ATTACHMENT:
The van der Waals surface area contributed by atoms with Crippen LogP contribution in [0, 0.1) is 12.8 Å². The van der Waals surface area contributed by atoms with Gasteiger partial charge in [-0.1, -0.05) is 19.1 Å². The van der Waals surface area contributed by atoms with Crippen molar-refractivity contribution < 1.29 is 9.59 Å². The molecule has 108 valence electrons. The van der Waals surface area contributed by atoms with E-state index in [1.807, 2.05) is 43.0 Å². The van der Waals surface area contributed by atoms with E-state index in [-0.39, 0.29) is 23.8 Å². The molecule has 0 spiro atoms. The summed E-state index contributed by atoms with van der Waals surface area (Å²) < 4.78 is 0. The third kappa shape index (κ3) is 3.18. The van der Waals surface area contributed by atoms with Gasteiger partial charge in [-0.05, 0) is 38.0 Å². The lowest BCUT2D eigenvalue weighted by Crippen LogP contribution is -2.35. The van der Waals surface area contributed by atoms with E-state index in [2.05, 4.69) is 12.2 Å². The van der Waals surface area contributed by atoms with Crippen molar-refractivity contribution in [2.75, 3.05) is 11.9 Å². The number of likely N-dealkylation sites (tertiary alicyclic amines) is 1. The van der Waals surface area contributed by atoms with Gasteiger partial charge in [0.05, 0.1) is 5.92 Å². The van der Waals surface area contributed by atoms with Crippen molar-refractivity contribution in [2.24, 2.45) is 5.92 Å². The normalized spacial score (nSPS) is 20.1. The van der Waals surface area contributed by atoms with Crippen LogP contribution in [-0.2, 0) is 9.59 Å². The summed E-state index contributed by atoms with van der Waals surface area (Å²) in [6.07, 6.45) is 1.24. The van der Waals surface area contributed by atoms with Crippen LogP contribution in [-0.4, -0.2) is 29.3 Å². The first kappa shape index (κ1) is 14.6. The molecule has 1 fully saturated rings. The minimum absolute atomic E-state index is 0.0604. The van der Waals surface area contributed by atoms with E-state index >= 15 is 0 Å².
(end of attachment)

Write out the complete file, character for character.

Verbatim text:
The van der Waals surface area contributed by atoms with Crippen LogP contribution in [0, 0.1) is 12.8 Å². The van der Waals surface area contributed by atoms with Gasteiger partial charge in [-0.1, -0.05) is 19.1 Å². The van der Waals surface area contributed by atoms with Crippen molar-refractivity contribution < 1.29 is 9.59 Å². The molecule has 108 valence electrons. The van der Waals surface area contributed by atoms with E-state index in [1.807, 2.05) is 43.0 Å². The van der Waals surface area contributed by atoms with E-state index in [-0.39, 0.29) is 23.8 Å². The molecule has 0 spiro atoms. The summed E-state index contributed by atoms with van der Waals surface area (Å²) < 4.78 is 0. The third kappa shape index (κ3) is 3.18. The van der Waals surface area contributed by atoms with Gasteiger partial charge in [-0.05, 0) is 38.0 Å². The lowest BCUT2D eigenvalue weighted by Crippen LogP contribution is -2.35. The van der Waals surface area contributed by atoms with E-state index in [2.05, 4.69) is 12.2 Å². The van der Waals surface area contributed by atoms with Crippen molar-refractivity contribution in [2.75, 3.05) is 11.9 Å². The number of likely N-dealkylation sites (tertiary alicyclic amines) is 1. The van der Waals surface area contributed by atoms with Gasteiger partial charge in [0.05, 0.1) is 5.92 Å². The van der Waals surface area contributed by atoms with Crippen molar-refractivity contribution in [2.24, 2.45) is 5.92 Å². The normalized spacial score (nSPS) is 20.1. The van der Waals surface area contributed by atoms with Crippen LogP contribution in [-0.2, 0) is 9.59 Å². The summed E-state index contributed by atoms with van der Waals surface area (Å²) in [6.07, 6.45) is 1.24. The van der Waals surface area contributed by atoms with Crippen LogP contribution in [-0.4, -0.2) is 29.3 Å². The first kappa shape index (κ1) is 14.6. The molecule has 1 fully saturated rings. The minimum absolute atomic E-state index is 0.0604. The van der Waals surface area contributed by atoms with E-state index >= 15 is 0 Å².